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Some Parked Jets May Not Fly Again for Airlines

As passenger traffic declines due to the coronavirus pandemic, airlines are parking some of their jets. While most of these aircraft will come back online when needed, others may not fly with their airline again.  These aircraft were scheduled to be retired at some point because they were too old, too large, required too much maintenance, burned too much fuel, were not environmentally friendly or just weren’t flexible enough.  Older 737s as well as 757s and 767s and some newer, larger aircraft, such as 747s and A380s, which are not as flexible as more recent designs, fall into this group.  It’s anticipated that the current slowdown, and the need for a smaller fleet, will hasten the retirement of some of these aircraft so, once they’re parked, they may not come back.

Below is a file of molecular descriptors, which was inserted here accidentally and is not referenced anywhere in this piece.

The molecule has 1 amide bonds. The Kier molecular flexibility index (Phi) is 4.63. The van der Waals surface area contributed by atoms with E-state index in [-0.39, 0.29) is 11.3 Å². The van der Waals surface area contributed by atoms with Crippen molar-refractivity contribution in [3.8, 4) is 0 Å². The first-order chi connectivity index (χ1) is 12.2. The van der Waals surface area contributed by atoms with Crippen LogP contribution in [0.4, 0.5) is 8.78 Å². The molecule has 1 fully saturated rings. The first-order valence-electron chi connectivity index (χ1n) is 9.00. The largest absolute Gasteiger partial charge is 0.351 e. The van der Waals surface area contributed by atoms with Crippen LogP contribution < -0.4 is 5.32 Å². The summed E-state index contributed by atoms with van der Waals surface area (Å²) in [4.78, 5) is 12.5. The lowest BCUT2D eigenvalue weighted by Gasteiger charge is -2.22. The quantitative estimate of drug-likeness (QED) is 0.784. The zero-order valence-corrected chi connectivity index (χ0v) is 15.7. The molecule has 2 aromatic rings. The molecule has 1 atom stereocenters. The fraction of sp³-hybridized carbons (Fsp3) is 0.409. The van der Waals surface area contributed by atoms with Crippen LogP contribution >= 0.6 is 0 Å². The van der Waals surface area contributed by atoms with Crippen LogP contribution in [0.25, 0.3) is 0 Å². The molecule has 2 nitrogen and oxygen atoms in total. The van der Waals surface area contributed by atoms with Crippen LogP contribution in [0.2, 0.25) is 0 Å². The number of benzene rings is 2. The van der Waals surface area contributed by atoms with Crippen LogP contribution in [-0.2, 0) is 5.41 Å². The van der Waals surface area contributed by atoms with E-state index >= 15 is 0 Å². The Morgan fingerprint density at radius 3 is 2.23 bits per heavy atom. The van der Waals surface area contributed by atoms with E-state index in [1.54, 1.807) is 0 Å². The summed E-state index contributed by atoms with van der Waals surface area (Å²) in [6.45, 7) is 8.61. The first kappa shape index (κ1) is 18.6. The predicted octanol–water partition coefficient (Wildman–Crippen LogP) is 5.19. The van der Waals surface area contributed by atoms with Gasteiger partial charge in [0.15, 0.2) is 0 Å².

While passenger traffic has dropped, cargo transport has remained constant and some airlines, like United and American, which normally do not fly cargo-only flights are now beginning to do so.